Pelvic Pain in Men
Two of the most common factors behind male pelvic pain are prostatitis, a degeneration with the prostate, and benign prostatic hyperplasia (BPH), the industry noncancerous enlargement with the prostate, in accordance with MedlinePlus. BPH is much more commonly noticed in men who are 50 or older. Other causes, according to Hendrickson, include pelvic adhesions; std’s, for example gonorrhea or chlamydia; peritonitis, an inflammation of the lining of the abdominal cavity; urinary infection; epididymitis, an inflammatory reaction of the tubes draining a mans testicles; colon cancer; diverticulosis; gastroenteritis; kidney stones; and appendicitis.
What to share with Your medical professional
Tell your medical professional as much as you can about your level of pain and it is duration. He will need to know if the pain is triggered or worsened by any particular activity, such as urination or defecation; whether or not the pain is cramping, dull, stabbing or simply a generalized ache; if other symptoms accompany the anguish, including fever; as well as your amount of sexual activity and whether you’re having unprotected sex.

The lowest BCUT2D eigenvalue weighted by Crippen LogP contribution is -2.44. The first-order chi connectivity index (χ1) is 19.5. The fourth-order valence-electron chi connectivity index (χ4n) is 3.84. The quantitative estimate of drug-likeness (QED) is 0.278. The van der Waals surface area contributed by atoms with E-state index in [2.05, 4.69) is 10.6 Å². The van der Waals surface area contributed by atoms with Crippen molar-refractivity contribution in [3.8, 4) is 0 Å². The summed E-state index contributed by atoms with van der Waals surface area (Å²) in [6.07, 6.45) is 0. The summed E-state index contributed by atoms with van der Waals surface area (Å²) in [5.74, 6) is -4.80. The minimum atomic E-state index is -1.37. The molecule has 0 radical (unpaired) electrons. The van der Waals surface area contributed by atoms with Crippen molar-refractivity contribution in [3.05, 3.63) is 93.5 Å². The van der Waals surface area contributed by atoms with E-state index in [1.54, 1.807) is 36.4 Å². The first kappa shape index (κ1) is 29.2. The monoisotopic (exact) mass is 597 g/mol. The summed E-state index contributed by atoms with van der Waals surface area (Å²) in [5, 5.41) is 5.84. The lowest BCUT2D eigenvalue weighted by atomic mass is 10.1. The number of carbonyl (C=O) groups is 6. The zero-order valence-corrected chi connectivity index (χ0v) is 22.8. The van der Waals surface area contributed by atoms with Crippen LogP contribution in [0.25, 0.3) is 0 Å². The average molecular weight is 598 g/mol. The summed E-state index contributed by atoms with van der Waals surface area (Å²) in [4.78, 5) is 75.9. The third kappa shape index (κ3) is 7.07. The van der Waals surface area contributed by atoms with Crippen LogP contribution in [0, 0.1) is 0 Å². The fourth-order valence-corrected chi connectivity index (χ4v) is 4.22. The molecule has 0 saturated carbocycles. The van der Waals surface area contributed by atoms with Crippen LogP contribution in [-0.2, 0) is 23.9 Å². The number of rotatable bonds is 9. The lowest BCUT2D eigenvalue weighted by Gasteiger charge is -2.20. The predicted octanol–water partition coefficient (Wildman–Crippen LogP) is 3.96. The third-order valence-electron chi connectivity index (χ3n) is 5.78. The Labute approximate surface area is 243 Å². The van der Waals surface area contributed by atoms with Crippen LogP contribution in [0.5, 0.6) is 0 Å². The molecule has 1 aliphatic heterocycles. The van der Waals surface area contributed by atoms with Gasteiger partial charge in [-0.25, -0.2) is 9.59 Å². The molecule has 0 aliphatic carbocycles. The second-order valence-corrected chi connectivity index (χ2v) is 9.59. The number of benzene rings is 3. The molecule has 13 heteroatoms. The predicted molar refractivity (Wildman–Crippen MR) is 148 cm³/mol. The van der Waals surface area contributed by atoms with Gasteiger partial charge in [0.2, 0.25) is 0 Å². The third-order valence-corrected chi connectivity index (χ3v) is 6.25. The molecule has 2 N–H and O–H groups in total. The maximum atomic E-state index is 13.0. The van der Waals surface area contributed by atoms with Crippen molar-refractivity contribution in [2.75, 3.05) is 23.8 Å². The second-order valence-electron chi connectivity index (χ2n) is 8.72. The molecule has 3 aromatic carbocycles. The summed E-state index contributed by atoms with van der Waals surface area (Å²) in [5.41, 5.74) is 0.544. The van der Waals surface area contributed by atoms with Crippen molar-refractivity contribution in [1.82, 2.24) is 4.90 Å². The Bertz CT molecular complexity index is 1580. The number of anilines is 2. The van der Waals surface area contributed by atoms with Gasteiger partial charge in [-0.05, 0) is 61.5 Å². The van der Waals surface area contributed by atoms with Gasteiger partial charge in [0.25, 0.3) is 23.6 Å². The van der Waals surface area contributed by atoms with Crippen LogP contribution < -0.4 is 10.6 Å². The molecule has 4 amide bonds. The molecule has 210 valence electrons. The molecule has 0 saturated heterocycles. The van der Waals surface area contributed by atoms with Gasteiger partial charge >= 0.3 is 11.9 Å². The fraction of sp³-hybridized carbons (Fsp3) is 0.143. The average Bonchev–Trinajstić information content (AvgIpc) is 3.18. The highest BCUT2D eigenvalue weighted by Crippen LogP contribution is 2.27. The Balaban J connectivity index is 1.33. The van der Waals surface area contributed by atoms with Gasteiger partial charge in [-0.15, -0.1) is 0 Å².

Diagnosis and Treatment
Based around the description of one’s pain and recent history, your doctor will likely order tests. These may include blood tests; urinalysis, possibly including microscopic study of a urine culture; and imaging tests, for example X-rays, computed tomography (CT) scans and magnetic resonance imaging (MRI). Treatment will depend on the actual condition causing the pelvic pain. Possible modes of treatment include antibiotics, nonsteroidal anti-inflammatory drugs (NSAIDs), relaxation and/or physiotherapy, pain medication and, in extraordinary instances, surgery.
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